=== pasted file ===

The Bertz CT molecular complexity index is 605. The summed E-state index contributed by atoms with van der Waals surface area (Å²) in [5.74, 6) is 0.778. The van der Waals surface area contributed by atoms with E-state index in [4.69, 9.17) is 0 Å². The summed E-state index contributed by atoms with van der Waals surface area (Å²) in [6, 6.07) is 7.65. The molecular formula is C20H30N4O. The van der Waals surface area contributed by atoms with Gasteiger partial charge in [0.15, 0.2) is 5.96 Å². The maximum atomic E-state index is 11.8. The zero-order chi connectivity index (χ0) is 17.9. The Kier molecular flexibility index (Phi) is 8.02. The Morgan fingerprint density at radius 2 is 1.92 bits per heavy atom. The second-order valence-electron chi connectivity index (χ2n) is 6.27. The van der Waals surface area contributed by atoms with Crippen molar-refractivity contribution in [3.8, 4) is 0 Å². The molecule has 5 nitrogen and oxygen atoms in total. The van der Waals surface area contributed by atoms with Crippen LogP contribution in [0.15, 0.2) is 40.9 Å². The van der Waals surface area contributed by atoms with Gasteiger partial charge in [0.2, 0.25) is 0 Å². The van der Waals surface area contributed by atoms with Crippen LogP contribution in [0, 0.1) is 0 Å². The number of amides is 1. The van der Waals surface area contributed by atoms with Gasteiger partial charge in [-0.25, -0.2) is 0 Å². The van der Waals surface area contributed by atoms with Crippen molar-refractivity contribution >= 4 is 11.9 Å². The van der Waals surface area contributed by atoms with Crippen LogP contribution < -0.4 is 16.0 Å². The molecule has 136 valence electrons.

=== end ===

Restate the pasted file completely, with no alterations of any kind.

The Bertz CT molecular complexity index is 605. The summed E-state index contributed by atoms with van der Waals surface area (Å²) in [5.74, 6) is 0.778. The van der Waals surface area contributed by atoms with E-state index in [4.69, 9.17) is 0 Å². The summed E-state index contributed by atoms with van der Waals surface area (Å²) in [6, 6.07) is 7.65. The molecular formula is C20H30N4O. The van der Waals surface area contributed by atoms with Gasteiger partial charge in [0.15, 0.2) is 5.96 Å². The maximum atomic E-state index is 11.8. The zero-order chi connectivity index (χ0) is 17.9. The Kier molecular flexibility index (Phi) is 8.02. The Morgan fingerprint density at radius 2 is 1.92 bits per heavy atom. The second-order valence-electron chi connectivity index (χ2n) is 6.27. The van der Waals surface area contributed by atoms with Crippen molar-refractivity contribution in [3.8, 4) is 0 Å². The molecule has 5 nitrogen and oxygen atoms in total. The van der Waals surface area contributed by atoms with Crippen LogP contribution in [0.15, 0.2) is 40.9 Å². The van der Waals surface area contributed by atoms with Gasteiger partial charge in [0.2, 0.25) is 0 Å². The van der Waals surface area contributed by atoms with Crippen LogP contribution in [0, 0.1) is 0 Å². The number of amides is 1. The van der Waals surface area contributed by atoms with Gasteiger partial charge in [-0.25, -0.2) is 0 Å². The van der Waals surface area contributed by atoms with Crippen molar-refractivity contribution >= 4 is 11.9 Å². The van der Waals surface area contributed by atoms with Crippen LogP contribution < -0.4 is 16.0 Å². The molecule has 136 valence electrons.